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In a year of projected slowdown for travel, Millennial families are going to spend more and travel more than all other generational segments according to MMGY Global’s Portrait of American Travelers® survey. Catch the new statistics plus a handy infographic that show growth for the travel and hospitality industry in the next 12 months.

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The use of artificial intelligence (AI) in hospitality might once have been envisaged as part of some distant future, but it’s now making its way into the hotels of today – helping to improve internal efficiency, price rooms, and enhance the guest experience. Brendon Granger looks at the different ways AI is being implemented right now by hotels around the world.

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Here Come the Robots!
Posted: 08/21/2017

A robot first appeared in a motion picture in 1919, The Master Mystery. The machine was called “the Automaton,” as the term robot would not be used until 1920. Since then our imaginations have been led by humanoid machines capable of capturing our hearts (R2D2) to threatening our very destruction (Westworld, The Terminator).

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How Artificial Intelligence is Revolutionizing Hospitality

09/11/2017


The use of artificial intelligence (AI) in hospitality might once have been envisaged as part of some distant future, but it’s now making its way into the hotels of today – helping to improve internal efficiency, price rooms, and enhance the guest experience.
 
Here are just some of the ways AI is being implemented right now by hotels around the world.
 
1. Voice-controlled technology
Just recently, Wynn Las Vegas announced it will be adding Amazon Echo to all of its 4,748 hotel rooms, giving guests the ability to control various features in their room using just their voice.
Initially, guests will be able to control the lights, temperature, draperies and TV, but Wynn Las Vegas is planning to harness some of Amazon Echo’s other impressive features, including its personal assistant function. Soon, guests could use Echo to get personal recommendations or receive information on hotel services and attractions in the local area.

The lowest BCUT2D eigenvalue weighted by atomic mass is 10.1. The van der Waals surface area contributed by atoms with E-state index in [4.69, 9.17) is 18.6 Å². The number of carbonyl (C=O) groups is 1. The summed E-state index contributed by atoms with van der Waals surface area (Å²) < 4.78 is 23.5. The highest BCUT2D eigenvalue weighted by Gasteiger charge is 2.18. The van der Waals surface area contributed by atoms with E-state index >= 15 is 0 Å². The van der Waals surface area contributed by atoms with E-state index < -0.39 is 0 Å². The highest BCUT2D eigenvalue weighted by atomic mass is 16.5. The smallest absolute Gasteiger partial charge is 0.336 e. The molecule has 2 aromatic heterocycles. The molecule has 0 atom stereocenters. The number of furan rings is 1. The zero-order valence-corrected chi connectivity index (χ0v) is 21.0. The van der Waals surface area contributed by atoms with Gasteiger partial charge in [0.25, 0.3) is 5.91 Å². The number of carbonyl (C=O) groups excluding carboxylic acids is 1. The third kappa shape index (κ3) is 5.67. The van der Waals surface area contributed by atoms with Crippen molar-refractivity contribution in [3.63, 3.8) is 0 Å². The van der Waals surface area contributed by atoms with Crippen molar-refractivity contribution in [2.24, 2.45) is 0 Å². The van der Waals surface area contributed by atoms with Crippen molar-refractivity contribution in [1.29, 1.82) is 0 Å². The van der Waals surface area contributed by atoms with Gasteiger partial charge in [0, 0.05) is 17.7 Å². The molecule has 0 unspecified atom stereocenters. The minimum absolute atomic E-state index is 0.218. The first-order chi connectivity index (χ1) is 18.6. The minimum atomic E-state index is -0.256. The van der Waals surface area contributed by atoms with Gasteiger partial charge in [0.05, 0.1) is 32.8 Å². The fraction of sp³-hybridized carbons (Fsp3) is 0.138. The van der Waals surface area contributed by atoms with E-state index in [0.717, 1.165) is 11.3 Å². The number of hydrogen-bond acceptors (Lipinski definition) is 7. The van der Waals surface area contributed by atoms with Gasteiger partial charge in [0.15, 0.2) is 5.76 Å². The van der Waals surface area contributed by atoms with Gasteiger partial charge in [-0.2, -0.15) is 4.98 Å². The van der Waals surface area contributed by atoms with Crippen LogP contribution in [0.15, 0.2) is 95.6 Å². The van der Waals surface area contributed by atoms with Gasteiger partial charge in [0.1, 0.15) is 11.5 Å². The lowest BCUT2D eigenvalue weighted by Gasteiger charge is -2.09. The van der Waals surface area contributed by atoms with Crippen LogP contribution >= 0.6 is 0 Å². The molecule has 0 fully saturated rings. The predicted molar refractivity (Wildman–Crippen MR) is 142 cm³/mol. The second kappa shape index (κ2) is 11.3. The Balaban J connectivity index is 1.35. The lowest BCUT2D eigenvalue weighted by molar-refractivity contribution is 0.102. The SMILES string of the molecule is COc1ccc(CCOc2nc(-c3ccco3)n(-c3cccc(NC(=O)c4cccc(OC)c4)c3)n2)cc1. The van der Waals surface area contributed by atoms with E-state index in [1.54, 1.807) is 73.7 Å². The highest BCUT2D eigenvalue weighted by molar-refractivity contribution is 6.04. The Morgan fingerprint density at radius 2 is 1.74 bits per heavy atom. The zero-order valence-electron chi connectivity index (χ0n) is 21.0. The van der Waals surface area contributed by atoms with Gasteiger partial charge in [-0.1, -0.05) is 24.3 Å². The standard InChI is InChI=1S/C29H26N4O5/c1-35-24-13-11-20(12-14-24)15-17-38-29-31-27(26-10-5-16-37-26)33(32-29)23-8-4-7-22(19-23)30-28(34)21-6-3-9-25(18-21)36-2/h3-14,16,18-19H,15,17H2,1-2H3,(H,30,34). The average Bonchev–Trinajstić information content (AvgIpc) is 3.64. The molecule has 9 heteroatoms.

While proving a large investment, this kind of technology isn’t just being used exclusively by major brands.
 
Last year, Clarion Hotel Amaranten in Stockholm started piloting its own in-room assistant based on Amazon Echo. Working with U.S. tech firm Edge DNA, the assistant was designed to include hotel-specific features, such as allowing guests to order taxis, request room service, search online for information, and find out about the hotel opening hours.
 
Consumer demand for personal assistants is booming right now. As they enter the home and start to become mainstream, it’s likely that travellers will soon begin to expect similar technology in their hotel room.
 
2. Rise of the Robots
Working alongside IBM, Hilton is piloting “Connie” - billed as “the hospitality industry’s first Watson-enabled-robot concierge”. When guests check in at the Hilton McLean in Virginia, Connie is on hand to provide information on tourist sights, the local dining scene, and answer questions about hotel services and amenities.
 
Using Watson's cognitive computing power, Connie can sift through vast amounts of online content to answer on-the-spot queries. And with every interaction, Connie learns and develops its ability to make tailored recommendations.
 
Meanwhile, the Henn na Hotel in Sasebo, Japan, is officially the world’s first hotel to be staffed by robots. The front desk is manned by a humanoid female and a dinosaur that helps with check in and check out. A mechanical “robot cloak room” in the lobby stores luggage in private lockers, and robotic porters are available in certain parts of the hotel to carry luggage to rooms. Every room also has an assistant robot called Churi-chan that can carry out a range of functions, such as turning off the room lights and providing up-to-date information on things like current weather conditions.
 
Increasingly, robots are starting to be deployed in hotels around the world. Aloft hotel in Cupertino has a robotic butler called Botlr that delivers items to guests, including towels, toiletries, and coffee. After calling the elevator using Wi-Fi, Botlr navigates its way to a guest’s room, then calls the hotel room phone to announce its arrival.